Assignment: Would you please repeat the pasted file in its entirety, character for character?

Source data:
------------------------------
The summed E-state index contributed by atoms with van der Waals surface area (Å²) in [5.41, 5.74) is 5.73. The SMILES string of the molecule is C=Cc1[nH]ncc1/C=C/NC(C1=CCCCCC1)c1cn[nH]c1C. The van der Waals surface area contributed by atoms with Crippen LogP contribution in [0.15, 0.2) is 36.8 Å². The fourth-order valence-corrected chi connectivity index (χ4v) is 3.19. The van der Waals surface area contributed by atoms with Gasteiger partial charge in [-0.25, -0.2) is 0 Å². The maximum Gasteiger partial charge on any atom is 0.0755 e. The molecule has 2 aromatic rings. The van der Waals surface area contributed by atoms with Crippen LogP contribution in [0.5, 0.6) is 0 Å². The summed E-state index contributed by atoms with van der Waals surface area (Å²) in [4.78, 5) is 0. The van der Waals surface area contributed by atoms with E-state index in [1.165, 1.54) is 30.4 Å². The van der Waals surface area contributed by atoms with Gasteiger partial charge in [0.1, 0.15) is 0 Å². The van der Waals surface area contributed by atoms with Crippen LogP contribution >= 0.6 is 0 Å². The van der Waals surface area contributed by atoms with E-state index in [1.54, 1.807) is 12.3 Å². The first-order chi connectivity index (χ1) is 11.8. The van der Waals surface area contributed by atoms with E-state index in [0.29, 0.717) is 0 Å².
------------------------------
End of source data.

The summed E-state index contributed by atoms with van der Waals surface area (Å²) in [5.41, 5.74) is 5.73. The SMILES string of the molecule is C=Cc1[nH]ncc1/C=C/NC(C1=CCCCCC1)c1cn[nH]c1C. The van der Waals surface area contributed by atoms with Crippen LogP contribution in [0.15, 0.2) is 36.8 Å². The fourth-order valence-corrected chi connectivity index (χ4v) is 3.19. The van der Waals surface area contributed by atoms with Gasteiger partial charge in [-0.25, -0.2) is 0 Å². The maximum Gasteiger partial charge on any atom is 0.0755 e. The molecule has 2 aromatic rings. The van der Waals surface area contributed by atoms with Crippen LogP contribution in [0.5, 0.6) is 0 Å². The summed E-state index contributed by atoms with van der Waals surface area (Å²) in [4.78, 5) is 0. The van der Waals surface area contributed by atoms with E-state index in [1.165, 1.54) is 30.4 Å². The van der Waals surface area contributed by atoms with Gasteiger partial charge in [0.1, 0.15) is 0 Å². The van der Waals surface area contributed by atoms with Crippen LogP contribution >= 0.6 is 0 Å². The van der Waals surface area contributed by atoms with E-state index in [1.54, 1.807) is 12.3 Å². The first-order chi connectivity index (χ1) is 11.8. The van der Waals surface area contributed by atoms with E-state index in [0.29, 0.717) is 0 Å².